Sikh Temple shooting suspect Wade Michael Page was army vet, apparent white supremacist
Police have called Sunday's attack an act of domestic terrorism.
Page joined the Army in 1992 and was discharged in 1998, according to a U.S. defense official who spoke under condition of anonymity. He was a repairman for the Hawk missile system before switching jobs to become one of the Army's psychological operations specialists.
The Southern Poverty Law Center, a civil rights organization, said Monday that Page was a "frustrated neo-Nazi" who led a racist white supremacist band, End Apathy. He told a white supremacist website in a 2010 interview that he had been part of the white power music scene since 2000, when he left his native Colorado and started the band in 2005.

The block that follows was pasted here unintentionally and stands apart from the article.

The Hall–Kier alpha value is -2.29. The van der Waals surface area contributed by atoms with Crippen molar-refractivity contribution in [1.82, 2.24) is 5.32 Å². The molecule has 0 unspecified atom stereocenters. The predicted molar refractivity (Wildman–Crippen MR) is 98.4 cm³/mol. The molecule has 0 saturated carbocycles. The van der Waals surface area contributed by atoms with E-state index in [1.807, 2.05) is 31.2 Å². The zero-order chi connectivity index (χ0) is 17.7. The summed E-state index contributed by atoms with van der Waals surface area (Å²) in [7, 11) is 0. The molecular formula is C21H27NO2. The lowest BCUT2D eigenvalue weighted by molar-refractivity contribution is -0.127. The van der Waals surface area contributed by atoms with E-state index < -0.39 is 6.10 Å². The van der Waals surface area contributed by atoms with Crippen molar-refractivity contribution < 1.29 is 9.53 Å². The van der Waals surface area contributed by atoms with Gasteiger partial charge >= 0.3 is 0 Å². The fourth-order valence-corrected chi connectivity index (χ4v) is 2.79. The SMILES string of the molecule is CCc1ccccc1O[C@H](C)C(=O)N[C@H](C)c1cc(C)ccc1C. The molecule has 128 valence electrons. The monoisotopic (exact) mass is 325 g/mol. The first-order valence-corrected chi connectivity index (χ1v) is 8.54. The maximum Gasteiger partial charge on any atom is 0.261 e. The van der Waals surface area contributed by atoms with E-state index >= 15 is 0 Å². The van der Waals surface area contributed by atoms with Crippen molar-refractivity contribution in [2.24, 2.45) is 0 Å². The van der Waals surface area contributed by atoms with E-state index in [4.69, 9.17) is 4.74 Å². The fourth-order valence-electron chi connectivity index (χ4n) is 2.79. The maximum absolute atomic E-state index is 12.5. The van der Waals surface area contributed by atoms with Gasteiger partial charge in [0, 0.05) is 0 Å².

He told the website his "inspiration was based on frustration that we have the potential to accomplish so much more as individuals and a society in whole," according to the SPLC. He did not mention violence in the interview.
Joseph Rackley of North Carolina told The Associated Press that Page lived with his son for about six months last year in a house on Rackley's property. Wade was bald and had tattoos all over his arms, Rackley said, but he doesn't remember what they depicted.
He said he wasn't aware of any ties Page may have had to white supremacists.
Officials and witnesses said the gunman walked into the Sikh Temple of Wisconsin and opened fire as several dozen people prepared for Sunday morning services. Six were killed, and three were critically wounded.